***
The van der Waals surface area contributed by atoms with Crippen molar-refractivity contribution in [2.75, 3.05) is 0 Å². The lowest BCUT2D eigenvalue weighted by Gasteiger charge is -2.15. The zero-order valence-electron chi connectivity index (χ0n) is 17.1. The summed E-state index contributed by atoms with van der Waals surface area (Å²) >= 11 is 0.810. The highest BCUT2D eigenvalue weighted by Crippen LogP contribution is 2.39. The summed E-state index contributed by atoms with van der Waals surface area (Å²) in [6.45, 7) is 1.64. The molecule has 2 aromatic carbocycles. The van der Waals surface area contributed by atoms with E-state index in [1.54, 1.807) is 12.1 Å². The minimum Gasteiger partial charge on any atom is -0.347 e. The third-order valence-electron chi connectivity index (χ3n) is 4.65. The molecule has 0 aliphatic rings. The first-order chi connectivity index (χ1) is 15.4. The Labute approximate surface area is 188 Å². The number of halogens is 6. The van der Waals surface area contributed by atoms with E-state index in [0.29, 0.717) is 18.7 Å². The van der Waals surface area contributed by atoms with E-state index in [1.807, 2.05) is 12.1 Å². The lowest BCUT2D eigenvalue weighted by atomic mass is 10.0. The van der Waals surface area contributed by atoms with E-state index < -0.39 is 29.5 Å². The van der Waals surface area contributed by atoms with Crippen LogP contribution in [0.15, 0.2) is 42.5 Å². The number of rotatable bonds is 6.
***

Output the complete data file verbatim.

The van der Waals surface area contributed by atoms with Crippen molar-refractivity contribution in [2.75, 3.05) is 0 Å². The lowest BCUT2D eigenvalue weighted by Gasteiger charge is -2.15. The zero-order valence-electron chi connectivity index (χ0n) is 17.1. The summed E-state index contributed by atoms with van der Waals surface area (Å²) >= 11 is 0.810. The highest BCUT2D eigenvalue weighted by Crippen LogP contribution is 2.39. The summed E-state index contributed by atoms with van der Waals surface area (Å²) in [6.45, 7) is 1.64. The molecule has 2 aromatic carbocycles. The van der Waals surface area contributed by atoms with E-state index in [1.54, 1.807) is 12.1 Å². The minimum Gasteiger partial charge on any atom is -0.347 e. The third-order valence-electron chi connectivity index (χ3n) is 4.65. The molecule has 0 aliphatic rings. The first-order chi connectivity index (χ1) is 15.4. The Labute approximate surface area is 188 Å². The number of halogens is 6. The van der Waals surface area contributed by atoms with E-state index in [0.29, 0.717) is 18.7 Å². The van der Waals surface area contributed by atoms with E-state index in [1.807, 2.05) is 12.1 Å². The lowest BCUT2D eigenvalue weighted by atomic mass is 10.0. The van der Waals surface area contributed by atoms with E-state index < -0.39 is 29.5 Å². The van der Waals surface area contributed by atoms with Crippen LogP contribution in [0.15, 0.2) is 42.5 Å². The number of rotatable bonds is 6.